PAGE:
Forces that move water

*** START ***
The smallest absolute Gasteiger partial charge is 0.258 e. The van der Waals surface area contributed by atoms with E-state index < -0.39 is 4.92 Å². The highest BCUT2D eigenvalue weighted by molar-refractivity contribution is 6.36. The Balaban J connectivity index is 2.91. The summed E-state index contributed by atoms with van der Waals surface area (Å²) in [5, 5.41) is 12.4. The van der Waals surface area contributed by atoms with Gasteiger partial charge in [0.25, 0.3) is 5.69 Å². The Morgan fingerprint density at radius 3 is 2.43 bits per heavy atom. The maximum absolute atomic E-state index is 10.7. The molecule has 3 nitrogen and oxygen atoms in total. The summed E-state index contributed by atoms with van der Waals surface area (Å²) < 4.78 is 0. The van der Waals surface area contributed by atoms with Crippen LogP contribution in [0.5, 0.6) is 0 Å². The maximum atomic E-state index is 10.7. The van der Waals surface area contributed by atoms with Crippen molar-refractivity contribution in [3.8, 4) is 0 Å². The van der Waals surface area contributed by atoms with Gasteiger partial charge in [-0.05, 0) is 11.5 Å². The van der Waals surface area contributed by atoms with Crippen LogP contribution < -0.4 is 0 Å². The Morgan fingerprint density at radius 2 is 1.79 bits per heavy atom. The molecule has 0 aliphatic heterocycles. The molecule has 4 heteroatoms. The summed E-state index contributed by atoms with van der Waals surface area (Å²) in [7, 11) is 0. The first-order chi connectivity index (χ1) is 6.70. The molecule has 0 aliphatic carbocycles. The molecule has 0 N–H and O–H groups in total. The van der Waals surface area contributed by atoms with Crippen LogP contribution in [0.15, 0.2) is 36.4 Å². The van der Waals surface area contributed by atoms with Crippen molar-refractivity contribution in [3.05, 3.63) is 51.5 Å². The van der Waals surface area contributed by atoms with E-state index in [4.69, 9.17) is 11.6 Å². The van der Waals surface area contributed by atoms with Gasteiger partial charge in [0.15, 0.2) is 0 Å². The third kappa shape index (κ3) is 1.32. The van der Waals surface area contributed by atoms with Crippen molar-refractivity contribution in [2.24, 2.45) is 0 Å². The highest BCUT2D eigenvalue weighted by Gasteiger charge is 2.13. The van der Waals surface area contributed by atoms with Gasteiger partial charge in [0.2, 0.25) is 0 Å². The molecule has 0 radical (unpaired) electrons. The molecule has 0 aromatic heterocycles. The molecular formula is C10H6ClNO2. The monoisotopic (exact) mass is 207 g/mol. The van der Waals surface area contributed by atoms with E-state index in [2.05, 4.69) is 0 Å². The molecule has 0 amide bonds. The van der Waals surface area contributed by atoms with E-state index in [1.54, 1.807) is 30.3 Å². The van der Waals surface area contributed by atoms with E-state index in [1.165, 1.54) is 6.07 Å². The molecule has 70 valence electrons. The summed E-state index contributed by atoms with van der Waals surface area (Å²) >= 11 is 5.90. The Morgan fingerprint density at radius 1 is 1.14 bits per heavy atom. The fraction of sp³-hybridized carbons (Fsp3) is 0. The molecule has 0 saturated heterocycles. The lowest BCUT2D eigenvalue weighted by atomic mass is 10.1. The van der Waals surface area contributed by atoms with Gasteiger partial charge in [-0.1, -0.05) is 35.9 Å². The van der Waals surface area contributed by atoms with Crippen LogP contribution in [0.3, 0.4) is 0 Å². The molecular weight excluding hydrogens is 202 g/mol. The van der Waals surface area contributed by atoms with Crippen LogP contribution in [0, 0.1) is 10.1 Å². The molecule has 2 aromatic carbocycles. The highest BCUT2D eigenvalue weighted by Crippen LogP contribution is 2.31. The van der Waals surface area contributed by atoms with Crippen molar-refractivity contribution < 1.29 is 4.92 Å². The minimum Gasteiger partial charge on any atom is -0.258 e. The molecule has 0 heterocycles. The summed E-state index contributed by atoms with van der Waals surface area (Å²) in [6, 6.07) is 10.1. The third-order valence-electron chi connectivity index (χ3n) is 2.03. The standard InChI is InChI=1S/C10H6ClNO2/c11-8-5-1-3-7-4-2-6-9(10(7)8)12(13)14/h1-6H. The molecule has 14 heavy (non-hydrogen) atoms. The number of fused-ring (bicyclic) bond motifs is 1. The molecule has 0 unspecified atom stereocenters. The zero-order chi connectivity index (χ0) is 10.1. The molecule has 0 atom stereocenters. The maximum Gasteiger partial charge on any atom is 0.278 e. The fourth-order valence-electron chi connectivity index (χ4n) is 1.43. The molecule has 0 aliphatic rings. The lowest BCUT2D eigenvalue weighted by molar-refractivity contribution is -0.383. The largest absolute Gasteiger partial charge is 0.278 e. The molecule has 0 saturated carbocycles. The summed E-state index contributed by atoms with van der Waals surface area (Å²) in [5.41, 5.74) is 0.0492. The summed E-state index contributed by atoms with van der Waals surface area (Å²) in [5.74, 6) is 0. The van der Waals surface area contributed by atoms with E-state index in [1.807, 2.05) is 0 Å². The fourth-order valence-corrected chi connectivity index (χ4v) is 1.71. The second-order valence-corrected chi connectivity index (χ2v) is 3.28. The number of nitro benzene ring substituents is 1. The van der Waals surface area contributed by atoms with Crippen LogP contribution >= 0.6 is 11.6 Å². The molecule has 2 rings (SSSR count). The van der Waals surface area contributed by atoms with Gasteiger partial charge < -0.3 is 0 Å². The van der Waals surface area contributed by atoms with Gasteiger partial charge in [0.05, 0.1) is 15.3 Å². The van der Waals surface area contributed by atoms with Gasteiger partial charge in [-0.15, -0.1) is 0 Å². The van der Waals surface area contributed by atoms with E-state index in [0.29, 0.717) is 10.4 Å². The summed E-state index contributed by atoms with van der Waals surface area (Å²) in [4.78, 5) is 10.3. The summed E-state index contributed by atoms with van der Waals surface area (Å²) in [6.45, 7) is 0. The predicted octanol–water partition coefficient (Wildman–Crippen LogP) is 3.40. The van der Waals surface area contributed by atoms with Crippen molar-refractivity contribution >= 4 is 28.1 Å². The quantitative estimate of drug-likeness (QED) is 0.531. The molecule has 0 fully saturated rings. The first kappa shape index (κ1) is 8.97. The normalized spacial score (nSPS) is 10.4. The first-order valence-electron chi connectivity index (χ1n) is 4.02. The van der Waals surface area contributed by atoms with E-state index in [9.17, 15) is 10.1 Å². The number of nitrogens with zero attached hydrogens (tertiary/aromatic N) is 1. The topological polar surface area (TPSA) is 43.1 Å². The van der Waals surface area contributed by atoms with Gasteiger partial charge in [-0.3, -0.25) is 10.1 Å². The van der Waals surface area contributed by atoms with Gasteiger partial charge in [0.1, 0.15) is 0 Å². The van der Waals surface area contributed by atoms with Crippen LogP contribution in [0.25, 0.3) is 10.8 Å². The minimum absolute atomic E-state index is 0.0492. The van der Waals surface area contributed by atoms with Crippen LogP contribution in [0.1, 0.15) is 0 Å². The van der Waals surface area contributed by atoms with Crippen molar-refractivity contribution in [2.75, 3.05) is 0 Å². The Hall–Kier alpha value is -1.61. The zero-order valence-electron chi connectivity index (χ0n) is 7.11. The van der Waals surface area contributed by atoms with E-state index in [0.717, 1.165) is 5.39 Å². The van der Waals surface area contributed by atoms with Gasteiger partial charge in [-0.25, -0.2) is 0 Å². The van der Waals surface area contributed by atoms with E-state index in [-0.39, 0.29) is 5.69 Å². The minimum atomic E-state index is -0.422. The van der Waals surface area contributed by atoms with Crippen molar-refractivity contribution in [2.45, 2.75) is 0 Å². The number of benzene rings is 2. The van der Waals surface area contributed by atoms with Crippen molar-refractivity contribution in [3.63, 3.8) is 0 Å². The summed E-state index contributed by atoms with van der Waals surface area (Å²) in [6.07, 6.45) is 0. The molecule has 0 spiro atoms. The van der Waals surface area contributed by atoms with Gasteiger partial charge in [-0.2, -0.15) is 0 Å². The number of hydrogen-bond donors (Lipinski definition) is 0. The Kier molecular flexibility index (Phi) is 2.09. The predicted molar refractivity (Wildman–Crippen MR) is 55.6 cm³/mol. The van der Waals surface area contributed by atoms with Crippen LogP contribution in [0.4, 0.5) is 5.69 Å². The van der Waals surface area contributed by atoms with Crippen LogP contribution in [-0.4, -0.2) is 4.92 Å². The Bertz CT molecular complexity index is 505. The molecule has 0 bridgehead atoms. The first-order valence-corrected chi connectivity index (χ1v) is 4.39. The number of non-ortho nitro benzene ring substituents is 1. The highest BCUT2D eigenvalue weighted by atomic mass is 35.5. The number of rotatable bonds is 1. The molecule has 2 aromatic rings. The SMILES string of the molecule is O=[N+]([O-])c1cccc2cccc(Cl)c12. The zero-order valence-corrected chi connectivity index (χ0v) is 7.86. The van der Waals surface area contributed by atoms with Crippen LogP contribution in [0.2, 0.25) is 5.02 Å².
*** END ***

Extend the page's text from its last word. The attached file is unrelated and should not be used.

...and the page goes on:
To observe the effects of moving a cube of water on the surrounding water, imagine a grid of uniformly spaced lines imbedded in the water (essentially a three dimensional graph paper). Move the cube to the right and the water around the cube moves with it. The force exerted by the cube on the water around it can be divided into a push, a pull, and four drags (in this two dimensional view you only see two of the four drags). Pushing: Liquid water is almost incompressible because the molecules are so close together that there is very little "extra" space for them to move into (which is typical of all liquids). One lb/sq in will compress water about 0.0003 percent. Thus the water ahead of the cube will move almost exactly as the cube moves. If the cube of water is moved quickly a sound vibration will be generated. The sound will move at a velocity of about 1 mile / second, about 5 times the speed of sound in air. The higher speed of sound in water is another consequence of the small separation between individual water molecules. Pulling: Water molecules are attracted to each other, so as the cube moves the water behind it will be dragged along. However, if the pulling force is too strong (too rapid), and the pressure behind the cube falls below 0.4 lbs / sq in, the water molecules will separate to form water vapor. (As the temperature increases, the pressure at which water become a gas increases; at 212 F, the pressure is 15 lb / sq in, atmospheric, the water has boiled) It is seems unlikely that this would happen as a result of the forces that move currents. It frequently happens along the propeller blades of boats, particularly propellers that revolve rapidly. The formation of bubbles of water vapor in this situation is called cavitation. It is usually undesirable because it lowers the efficiency of propulsion and can erode metal from the propeller blade because the local forces are so large. Dragging: Since water molecules attract each other, the cube will drag along the water at its sides. If the velocity is low (the definition of low follows later) the velocity of the water will linearly decrease from the cube to the edge of the container of the water, which for currents in the bay is either the bottom or the shoreline. The dragging force on the cube is proportional to the viscosity of the water and inversely proportional to the distance from the solid surface. The stream lines (if there were small particles in the water the stream lines are the paths of the particles) are parallel to the fixed surface, in the figure on the left it is the bottom of the bay. A lamina is a thin plate, sheet, or layer. This smooth flow pattern is called laminar because the water moves as if it were made of a stack of plates slipping over each other. The alternative to laminar flow is turbulent flow. Now the water moves in a complex, changing, and basically unpredictable pattern. The Reynolds Number The ability to predict the velocity at which fluid flow becomes turbulent is extremely useful in the design of ships propellers, artificial hearts, and much more. Osborne Reynolds, a Professor of Engineering at Manchester, England from1868 to1905, realized that the ratio of kinetic energy to energy transferred by viscous forces was correlated with turbulent flow. When this ratio, now called the Reynolds Number, is greater than a thousand, elements of fluid "break away" from each other, i.e. the flow becomes turbulent. The formula for the Reynolds Number is: R = V L / v R is the Reynolds Number V is the velocity L is the length v is the kinematic viscosity = viscosity / density If the length is 100 feet, and the velocity is 2 m / hr the Reynolds Number in water is about 30,000,000. Thus, water velocity in the bay is often 30,000 fold greater than the value associated with smooth flow. Turbulent flow is unpredictable flow, thus we can't calculate the flow, whatever the size of the computers we have. Turbulence, unpredictability, and chaos The idea that the motion of a fluid can not be predicted may seem a little strange. After all, don't fluids obey the laws of physics, and don't we now know how to calculate everything?. In the early 1990s there was sudden increase in understanding of turbulence, and in the more general field of chaos. The basic insight was that in systems that are chaotic, very tiny changes in the motion of a particle can result in huge changes in the future position of that particle. The tiny changes are so small that it is essentially impossible to measure or predict them, and so the future path of the particles are unpredictable. One of the several popular books written on this subject is: Chaos; making a new science by James Gleick. While we don't know how to calculate the motion of a cube of water in turbulent flow, we do know quite a lot about the average behavior of water in turbulent flow. Inertia: Neuton stated the most fundamental law of motion for objects: force is equal to mass times acceleration. Mass is roughly equivalent to weight and acceleration is the rate of change of velocity. Thus, if the acceleration is zero, the velocity is constant, i.e. it takes force to change velocity. Remember that velocity is both speed and direction, thus it takes force to change either speed or the direction of a moving object. Resistance to change of speed or direction is known as inertia. This law is most easily seen in space, since the inertial force is often the only force. On earth there are many other forces that also act on an object, such as viscous drag in water, etc. However, the inertial force is always one of the forces on an object. F = m a Conservation: To a good approximation water is not gained or lost as it moves around in currents. Thus any set of equations that describe currents must contain express restraint. This law can most directly be seen in a channel or strait, where the water is constrained. Another way of stating this law for a channel is that the average velocity times the cross sectional area must be a constant throughout the channel. To make it simple, suppose the depth of water is constant throughout the channel. Then the average water velocity will be greater in a narrow part of the channel (where the cross section is small) than it is in a wide part of the channel (where the cross section is large). As another example, if water is forced to flow over a shallow bar in a channel, the water velocity must increase there so that the total amount of water flowing per unit time is constant.